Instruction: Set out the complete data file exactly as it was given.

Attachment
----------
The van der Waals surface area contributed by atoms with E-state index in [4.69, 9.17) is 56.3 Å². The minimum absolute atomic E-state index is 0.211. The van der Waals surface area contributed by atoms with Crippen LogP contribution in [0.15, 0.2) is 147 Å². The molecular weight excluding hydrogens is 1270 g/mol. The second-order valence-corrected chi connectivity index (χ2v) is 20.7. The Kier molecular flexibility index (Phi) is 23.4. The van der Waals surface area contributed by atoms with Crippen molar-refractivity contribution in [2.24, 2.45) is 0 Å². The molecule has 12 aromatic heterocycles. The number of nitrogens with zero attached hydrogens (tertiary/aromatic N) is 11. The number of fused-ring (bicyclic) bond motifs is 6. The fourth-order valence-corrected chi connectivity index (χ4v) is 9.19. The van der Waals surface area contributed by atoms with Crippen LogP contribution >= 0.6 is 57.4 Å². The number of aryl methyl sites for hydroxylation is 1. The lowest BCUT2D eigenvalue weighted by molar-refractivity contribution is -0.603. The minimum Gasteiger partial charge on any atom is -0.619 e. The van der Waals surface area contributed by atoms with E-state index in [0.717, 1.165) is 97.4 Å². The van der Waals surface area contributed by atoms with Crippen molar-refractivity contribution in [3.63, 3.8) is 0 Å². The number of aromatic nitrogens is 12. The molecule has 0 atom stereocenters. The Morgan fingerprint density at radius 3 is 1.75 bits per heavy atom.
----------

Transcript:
The van der Waals surface area contributed by atoms with E-state index in [4.69, 9.17) is 56.3 Å². The minimum absolute atomic E-state index is 0.211. The van der Waals surface area contributed by atoms with Crippen LogP contribution in [0.15, 0.2) is 147 Å². The molecular weight excluding hydrogens is 1270 g/mol. The second-order valence-corrected chi connectivity index (χ2v) is 20.7. The Kier molecular flexibility index (Phi) is 23.4. The van der Waals surface area contributed by atoms with Crippen molar-refractivity contribution in [2.24, 2.45) is 0 Å². The molecule has 12 aromatic heterocycles. The number of nitrogens with zero attached hydrogens (tertiary/aromatic N) is 11. The number of fused-ring (bicyclic) bond motifs is 6. The fourth-order valence-corrected chi connectivity index (χ4v) is 9.19. The van der Waals surface area contributed by atoms with Crippen LogP contribution >= 0.6 is 57.4 Å². The number of aryl methyl sites for hydroxylation is 1. The lowest BCUT2D eigenvalue weighted by molar-refractivity contribution is -0.603. The minimum Gasteiger partial charge on any atom is -0.619 e. The van der Waals surface area contributed by atoms with E-state index in [0.717, 1.165) is 97.4 Å². The van der Waals surface area contributed by atoms with Crippen molar-refractivity contribution in [3.63, 3.8) is 0 Å². The number of aromatic nitrogens is 12. The molecule has 0 atom stereocenters. The Morgan fingerprint density at radius 3 is 1.75 bits per heavy atom.